math.rdoc

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Last Update: Sun Nov 14 14:53:48 -0800 2010

Mathematical Functions

Contents:

  1. Mathematical Constants
    1. Infinities and Not-a-number
    2. Constants
  2. Module functions
  3. Elementary Functions
  4. Small Integer Powers
  5. Testing the Sign of Numbers
  6. Testing for Odd and Even Numbers
  7. Maximum and Minimum functions
  8. Approximate Comparison of Floating Point Numbers

Mathematical Constants


  • GSL::M_E

    The base of exponentials, e


  • GSL::M_LOG2E

    The base-2 logarithm of e, log_2(e)


  • GSL::M_LOG10E

    The base-10 logarithm of e, log_10(e)


  • GSL::M_SQRT2

    The square root of two, sqrt(2)


  • GSL::M_SQRT1_2

    The square root of one-half, sqrt(1/2)


  • GSL::M_SQRT3

    The square root of three, sqrt(3)


  • GSL::M_PI

    The constant pi


  • GSL::M_PI_2

    Pi divided by two


  • GSL::M_PI_4

    Pi divided by four


  • GSL::M_SQRTPI

    The square root of pi


  • GSL::M_2_SQRTPI

    Two divided by the square root of pi


  • GSL::M_1_PI

    The reciprocal of pi, 1/pi


  • GSL::M_2_PI

    Twice the reciprocal of pi, 2/pi


  • GSL::M_LN10

    The natural logarithm of ten, ln(10)


  • GSL::M_LN2

    The natural logarithm of ten, ln(2)


  • GSL::M_LNPI

    The natural logarithm of ten, ln(pi)


  • GSL::M_EULER

    Euler‘s constant

Infinities and Not-a-number

Constants


  • GSL::POSINF

    The IEEE representation of positive infinity, computed from the expression +1.0/0.0.


  • GSL::NEGINF

    The IEEE representation of negative infinity, computed from the expression -1.0/0.0.


  • GSL::NAN

    The IEEE representation of the Not-a-Number symbol, computed from the ratio 0.0/0.0.

Module functions


  • GSL::isnan(x)

    This returns 1 if x is not-a-number.


  • GSL::isnan?(x)

    This returns true if x is not-a-number, and false otherwise.


  • GSL::isinf(x)

    This returns +1 if x is positive infinity, -1 if x is negative infinity and 0 otherwise. NOTE: In Darwin9.5.0-gcc4.0.1, this method returns 1 for -inf.


  • GSL::isinf?(x)

    This returns true if x is positive or negative infinity, and false otherwise.


  • GSL::finite(x)

    This returns 1 if x is a real number, and 0 if it is infinite or not-a-number.


  • GSL::finite?(x)

    This returns true if x is a real number, and false if it is infinite or not-a-number.

Elementary Functions


  • GSL::log1p(x)

    This method computes the value of log(1+x) in a way that is accurate for small x. It provides an alternative to the BSD math function log1p(x).


  • GSL::expm1(x)

    This method computes the value of exp(x)-1 in a way that is accurate for small x. It provides an alternative to the BSD math function expm1(x).


  • GSL::hypot(x, y)

    This method computes the value of sqrt{x^2 + y^2} in a way that avoids overflow.


  • GSL::hypot3(x, y, z)

    Computes the value of sqrt{x^2 + y^2 + z^2} in a way that avoids overflow.


  • GSL::acosh(x)

    This method computes the value of arccosh(x).


  • GSL::asinh(x)

    This method computes the value of arcsinh(x).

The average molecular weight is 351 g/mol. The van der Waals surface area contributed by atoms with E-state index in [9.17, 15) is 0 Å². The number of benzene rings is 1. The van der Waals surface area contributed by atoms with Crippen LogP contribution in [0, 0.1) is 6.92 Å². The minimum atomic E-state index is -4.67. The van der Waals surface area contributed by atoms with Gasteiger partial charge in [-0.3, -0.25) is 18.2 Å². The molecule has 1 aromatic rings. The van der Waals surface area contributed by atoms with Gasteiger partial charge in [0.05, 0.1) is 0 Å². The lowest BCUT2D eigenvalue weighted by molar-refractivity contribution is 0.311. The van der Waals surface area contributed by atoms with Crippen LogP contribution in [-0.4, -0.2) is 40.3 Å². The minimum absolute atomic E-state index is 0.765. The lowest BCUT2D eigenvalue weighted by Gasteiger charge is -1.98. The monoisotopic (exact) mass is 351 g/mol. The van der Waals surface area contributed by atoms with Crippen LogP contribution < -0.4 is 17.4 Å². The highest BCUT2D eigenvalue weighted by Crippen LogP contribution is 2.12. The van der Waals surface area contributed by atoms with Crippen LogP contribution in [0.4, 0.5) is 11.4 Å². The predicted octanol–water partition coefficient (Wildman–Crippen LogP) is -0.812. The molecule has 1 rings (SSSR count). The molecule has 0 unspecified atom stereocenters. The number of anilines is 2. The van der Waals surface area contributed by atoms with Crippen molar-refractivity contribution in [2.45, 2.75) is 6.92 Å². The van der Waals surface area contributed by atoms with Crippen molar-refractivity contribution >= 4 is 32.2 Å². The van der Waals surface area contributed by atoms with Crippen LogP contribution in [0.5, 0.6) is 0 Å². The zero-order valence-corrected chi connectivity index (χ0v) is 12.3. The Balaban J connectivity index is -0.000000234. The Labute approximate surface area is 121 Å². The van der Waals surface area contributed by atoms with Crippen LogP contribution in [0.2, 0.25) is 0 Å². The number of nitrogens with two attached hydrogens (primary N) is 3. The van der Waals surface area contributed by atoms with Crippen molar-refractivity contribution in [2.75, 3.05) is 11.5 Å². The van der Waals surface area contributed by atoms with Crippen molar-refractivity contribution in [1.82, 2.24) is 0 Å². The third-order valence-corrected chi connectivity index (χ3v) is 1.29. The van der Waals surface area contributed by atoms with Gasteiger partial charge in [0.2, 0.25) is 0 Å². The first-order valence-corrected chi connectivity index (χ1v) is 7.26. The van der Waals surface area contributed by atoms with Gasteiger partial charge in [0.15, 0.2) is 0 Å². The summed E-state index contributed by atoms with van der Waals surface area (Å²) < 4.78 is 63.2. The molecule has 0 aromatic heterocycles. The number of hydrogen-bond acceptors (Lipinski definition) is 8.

• GSL::atanh(x)

    This method computes the value of arctanh(x).

    These methods above can take argument x of Integer, Float, Array, Vector or Matrix.


  • GSL::ldexp(x)

    This method computes the value of x * 2^e.


  • GSL::frexp(x)

    This method splits the number x into its normalized fraction f and exponent e, such that x = f * 2^e and 0.5 <= f < 1. The method returns f and the exponent e as an array, [f, e]. If x is zero, both f and e are set to zero.

Small Integer Powers


  • GSL::pow_int(x, n)

    This routine computes the power x^n for integer n. The power is computed efficiently — for example, x^8 is computed as ((x^2)^2)^2, requiring only 3 multiplications.


  • GSL::pow_2(x)
  • GSL::pow_3(x)
  • GSL::pow_4(x)
  • GSL::pow_5(x)
  • GSL::pow_6(x)
  • GSL::pow_7(x)
  • GSL::pow_8(x)
  • GSL::pow_9(x)

    These methods can be used to compute small integer powers x^2, x^3, etc. efficiently.

Testing the Sign of Numbers


  • GSL::SIGN(x)
  • GSL::sign(x)

    Return the sign of x. It is defined as ((x) >= 0 ? 1 : -1). Note that with this definition the sign of zero is positive (regardless of its IEEE sign bit).

Testing for Odd and Even Numbers


  • GSL::is_odd(n)
  • GSL::IS_ODD(n)

    Evaluate to 1 if n is odd and 0 if n is even. The argument n must be of Fixnum type.


  • GSL::is_odd?(n)
  • GSL::IS_ODD?(n)

    Return true if n is odd and false if even.


  • GSL::is_even(n)
  • GSL::IS_EVEN(n)

    Evaluate to 1 if n is even and 0 if n is odd. The argument n must be of Fixnum type.


  • GSL::is_even?(n)
  • GSL::IS_even?(n)

    Return true if n is even and false if odd.

Maximum and Minimum functions


  • GSL::max(a, b)
  • GSL::MAX(a, b)
  • GSL::min(a, b)
  • GSL::MIN(a, b)

Approximate Comparison of Floating Point Numbers


  • GSL::fcmp(a, b, epsilon = 1e-10)

    This method determines whether x and y are approximately equal to a relative accuracy epsilon.


  • GSL::equal?(a, b, epsilon = 1e-10)

Module Constants


  • GSL::VERSION

    GSL version


  • GSL::RB_GSL_VERSION
  • GSL::RUBY_GSL_VERSION

    Ruby/GSL version

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